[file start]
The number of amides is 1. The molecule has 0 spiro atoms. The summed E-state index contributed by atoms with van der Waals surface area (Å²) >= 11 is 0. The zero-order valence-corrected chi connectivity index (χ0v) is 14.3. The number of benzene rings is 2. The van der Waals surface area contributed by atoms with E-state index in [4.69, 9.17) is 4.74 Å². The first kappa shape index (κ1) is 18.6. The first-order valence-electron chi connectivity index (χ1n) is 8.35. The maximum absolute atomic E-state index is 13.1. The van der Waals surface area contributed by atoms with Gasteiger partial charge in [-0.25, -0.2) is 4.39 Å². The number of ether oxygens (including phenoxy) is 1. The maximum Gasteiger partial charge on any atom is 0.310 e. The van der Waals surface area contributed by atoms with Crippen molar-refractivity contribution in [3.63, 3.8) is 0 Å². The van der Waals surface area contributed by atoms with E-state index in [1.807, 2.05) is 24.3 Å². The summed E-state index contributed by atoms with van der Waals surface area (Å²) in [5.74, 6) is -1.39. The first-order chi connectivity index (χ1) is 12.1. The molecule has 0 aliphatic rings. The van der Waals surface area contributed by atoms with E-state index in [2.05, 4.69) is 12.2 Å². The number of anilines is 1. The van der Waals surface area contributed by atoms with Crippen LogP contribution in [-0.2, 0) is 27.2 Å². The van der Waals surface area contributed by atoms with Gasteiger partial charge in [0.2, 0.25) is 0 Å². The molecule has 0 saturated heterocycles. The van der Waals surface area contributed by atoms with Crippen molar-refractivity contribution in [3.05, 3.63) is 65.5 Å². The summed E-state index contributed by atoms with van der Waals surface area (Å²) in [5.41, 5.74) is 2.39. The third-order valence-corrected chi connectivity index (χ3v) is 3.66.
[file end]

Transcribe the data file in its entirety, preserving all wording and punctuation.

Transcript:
The number of amides is 1. The molecule has 0 spiro atoms. The summed E-state index contributed by atoms with van der Waals surface area (Å²) >= 11 is 0. The zero-order valence-corrected chi connectivity index (χ0v) is 14.3. The number of benzene rings is 2. The van der Waals surface area contributed by atoms with E-state index in [4.69, 9.17) is 4.74 Å². The first kappa shape index (κ1) is 18.6. The first-order valence-electron chi connectivity index (χ1n) is 8.35. The maximum absolute atomic E-state index is 13.1. The van der Waals surface area contributed by atoms with Gasteiger partial charge in [-0.25, -0.2) is 4.39 Å². The number of ether oxygens (including phenoxy) is 1. The maximum Gasteiger partial charge on any atom is 0.310 e. The van der Waals surface area contributed by atoms with Crippen molar-refractivity contribution in [3.63, 3.8) is 0 Å². The van der Waals surface area contributed by atoms with E-state index in [1.807, 2.05) is 24.3 Å². The summed E-state index contributed by atoms with van der Waals surface area (Å²) in [5.74, 6) is -1.39. The first-order chi connectivity index (χ1) is 12.1. The molecule has 0 aliphatic rings. The van der Waals surface area contributed by atoms with E-state index in [2.05, 4.69) is 12.2 Å². The number of anilines is 1. The van der Waals surface area contributed by atoms with Crippen LogP contribution in [-0.2, 0) is 27.2 Å². The van der Waals surface area contributed by atoms with Gasteiger partial charge in [0.2, 0.25) is 0 Å². The molecule has 0 saturated heterocycles. The van der Waals surface area contributed by atoms with Crippen molar-refractivity contribution in [3.05, 3.63) is 65.5 Å². The summed E-state index contributed by atoms with van der Waals surface area (Å²) in [5.41, 5.74) is 2.39. The third-order valence-corrected chi connectivity index (χ3v) is 3.66.